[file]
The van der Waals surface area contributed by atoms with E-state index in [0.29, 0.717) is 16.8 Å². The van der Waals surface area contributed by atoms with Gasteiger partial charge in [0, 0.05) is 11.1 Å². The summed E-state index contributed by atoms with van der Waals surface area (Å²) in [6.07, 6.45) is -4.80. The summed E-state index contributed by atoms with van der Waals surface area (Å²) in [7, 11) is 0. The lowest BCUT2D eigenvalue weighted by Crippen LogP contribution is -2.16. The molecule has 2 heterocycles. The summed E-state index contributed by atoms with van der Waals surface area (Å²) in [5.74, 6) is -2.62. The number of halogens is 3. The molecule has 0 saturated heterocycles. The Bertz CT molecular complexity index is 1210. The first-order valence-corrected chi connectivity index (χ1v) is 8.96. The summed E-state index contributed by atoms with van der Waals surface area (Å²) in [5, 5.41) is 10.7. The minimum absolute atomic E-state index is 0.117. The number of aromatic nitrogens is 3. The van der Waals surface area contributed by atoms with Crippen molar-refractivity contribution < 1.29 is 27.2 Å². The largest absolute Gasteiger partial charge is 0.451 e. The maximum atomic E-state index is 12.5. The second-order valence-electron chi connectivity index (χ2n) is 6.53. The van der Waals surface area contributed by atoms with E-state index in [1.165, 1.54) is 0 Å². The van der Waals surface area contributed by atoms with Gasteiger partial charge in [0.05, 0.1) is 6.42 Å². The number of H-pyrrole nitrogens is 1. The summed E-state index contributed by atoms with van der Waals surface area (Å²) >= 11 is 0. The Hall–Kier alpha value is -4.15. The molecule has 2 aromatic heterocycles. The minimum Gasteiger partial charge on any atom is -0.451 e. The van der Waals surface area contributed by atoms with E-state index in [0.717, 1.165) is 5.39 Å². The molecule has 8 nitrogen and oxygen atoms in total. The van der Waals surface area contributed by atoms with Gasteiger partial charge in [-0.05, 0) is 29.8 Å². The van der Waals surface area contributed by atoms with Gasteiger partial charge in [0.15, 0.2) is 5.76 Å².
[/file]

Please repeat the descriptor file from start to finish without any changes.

The van der Waals surface area contributed by atoms with E-state index in [0.29, 0.717) is 16.8 Å². The van der Waals surface area contributed by atoms with Gasteiger partial charge in [0, 0.05) is 11.1 Å². The summed E-state index contributed by atoms with van der Waals surface area (Å²) in [6.07, 6.45) is -4.80. The summed E-state index contributed by atoms with van der Waals surface area (Å²) in [7, 11) is 0. The lowest BCUT2D eigenvalue weighted by Crippen LogP contribution is -2.16. The molecule has 2 heterocycles. The summed E-state index contributed by atoms with van der Waals surface area (Å²) in [5.74, 6) is -2.62. The number of halogens is 3. The molecule has 0 saturated heterocycles. The Bertz CT molecular complexity index is 1210. The first-order valence-corrected chi connectivity index (χ1v) is 8.96. The summed E-state index contributed by atoms with van der Waals surface area (Å²) in [5, 5.41) is 10.7. The minimum absolute atomic E-state index is 0.117. The number of aromatic nitrogens is 3. The van der Waals surface area contributed by atoms with Crippen molar-refractivity contribution < 1.29 is 27.2 Å². The largest absolute Gasteiger partial charge is 0.451 e. The maximum atomic E-state index is 12.5. The second-order valence-electron chi connectivity index (χ2n) is 6.53. The van der Waals surface area contributed by atoms with E-state index in [1.165, 1.54) is 0 Å². The van der Waals surface area contributed by atoms with Gasteiger partial charge in [0.05, 0.1) is 6.42 Å². The number of H-pyrrole nitrogens is 1. The summed E-state index contributed by atoms with van der Waals surface area (Å²) >= 11 is 0. The Hall–Kier alpha value is -4.15. The molecule has 2 aromatic heterocycles. The minimum Gasteiger partial charge on any atom is -0.451 e. The van der Waals surface area contributed by atoms with E-state index in [0.717, 1.165) is 5.39 Å². The molecule has 8 nitrogen and oxygen atoms in total. The van der Waals surface area contributed by atoms with Gasteiger partial charge in [-0.05, 0) is 29.8 Å². The van der Waals surface area contributed by atoms with Gasteiger partial charge in [0.15, 0.2) is 5.76 Å².